Linked by Thom Holwerda on Wed 1st Apr 2009 13:48 UTC
Bugs & Viruses We're well and deep into April 1 now, and if you were to believe some of the reports and hype on the internet, we should've all been paying in bottle caps right about now. As any sane person already saw coming, the Windows worm Conficker didn't do anything. It just kind of sat there, patiently mocking all those who did not update their machines properly.
Thread beginning with comment 356361
To view parent comment, click here.
To read all comments associated with this story, please click here.
RE[7]: April Fools
by PlatformAgnostic on Thu 2nd Apr 2009 01:38 UTC in reply to "RE[6]: April Fools"
PlatformAgnostic
Member since:
2006-01-02

Some of it is not just carelessness. Security bugs usually arise when people have subtle misconceptions about the contracts of the functions they call (or the functions are misspecified). You really can't get anything done if you spend all of your time reading every callgraph down to its leaves.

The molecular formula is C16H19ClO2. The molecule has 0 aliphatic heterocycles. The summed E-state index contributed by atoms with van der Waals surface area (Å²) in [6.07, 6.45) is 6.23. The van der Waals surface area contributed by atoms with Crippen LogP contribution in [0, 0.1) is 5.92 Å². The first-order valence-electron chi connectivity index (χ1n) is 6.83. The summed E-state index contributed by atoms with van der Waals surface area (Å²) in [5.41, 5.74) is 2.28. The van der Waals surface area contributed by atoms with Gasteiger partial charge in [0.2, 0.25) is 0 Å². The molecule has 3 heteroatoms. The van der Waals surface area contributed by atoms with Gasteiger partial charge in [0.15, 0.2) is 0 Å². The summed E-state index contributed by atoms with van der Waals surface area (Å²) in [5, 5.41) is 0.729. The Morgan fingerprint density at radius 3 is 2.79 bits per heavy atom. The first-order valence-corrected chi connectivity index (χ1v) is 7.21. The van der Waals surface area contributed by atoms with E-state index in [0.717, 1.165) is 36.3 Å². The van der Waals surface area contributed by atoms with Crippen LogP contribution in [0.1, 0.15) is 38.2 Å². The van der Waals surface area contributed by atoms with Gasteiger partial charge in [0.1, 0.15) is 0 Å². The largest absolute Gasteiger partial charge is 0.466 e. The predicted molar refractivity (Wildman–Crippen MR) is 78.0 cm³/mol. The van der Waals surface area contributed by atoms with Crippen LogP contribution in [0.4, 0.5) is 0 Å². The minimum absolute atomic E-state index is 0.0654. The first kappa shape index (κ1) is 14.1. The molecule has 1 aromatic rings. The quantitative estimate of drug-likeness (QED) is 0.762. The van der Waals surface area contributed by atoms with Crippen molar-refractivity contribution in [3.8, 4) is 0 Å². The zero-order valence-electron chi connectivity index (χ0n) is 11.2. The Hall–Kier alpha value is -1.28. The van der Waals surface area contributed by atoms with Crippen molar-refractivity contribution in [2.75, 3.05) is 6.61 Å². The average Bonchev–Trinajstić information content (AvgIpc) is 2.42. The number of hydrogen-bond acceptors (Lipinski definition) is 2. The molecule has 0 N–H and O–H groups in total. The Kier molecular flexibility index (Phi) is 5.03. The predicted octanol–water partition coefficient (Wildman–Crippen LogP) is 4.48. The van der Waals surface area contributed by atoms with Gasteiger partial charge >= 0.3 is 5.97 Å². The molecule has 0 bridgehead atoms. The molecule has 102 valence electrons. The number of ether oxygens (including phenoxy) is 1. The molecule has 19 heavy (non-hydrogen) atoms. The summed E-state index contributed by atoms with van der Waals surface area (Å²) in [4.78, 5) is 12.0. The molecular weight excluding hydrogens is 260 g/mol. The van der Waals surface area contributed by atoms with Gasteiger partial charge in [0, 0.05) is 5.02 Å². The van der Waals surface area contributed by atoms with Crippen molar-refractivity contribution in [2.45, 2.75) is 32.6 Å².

Microsoft (particularly the Windows team) tries its hardest to catch all of these security defects by banning certain unsafe standards, by encoding the contracts in a static anotation language that is checked by machine before code is allowed into the main branches, and by fuzzing and heavily reviewing parsers, protocols, and externally-facing code. It's still possible to miss something, however.

I wish DJB luck in 'putting the security industry out of business.' I'm afraid though that to truly do that, we'd need to ensure that all network-facing software is written by a small cadre of uber-programmers, reviewed by another set of uber-programmers, and fuzzed/tested extensively. Even if you can get Linux and Windows written by those kinds of people, you still need to deal with the third-party and LOB applications of the world who don't have the same incentives and resources.

Reply Parent Score: 2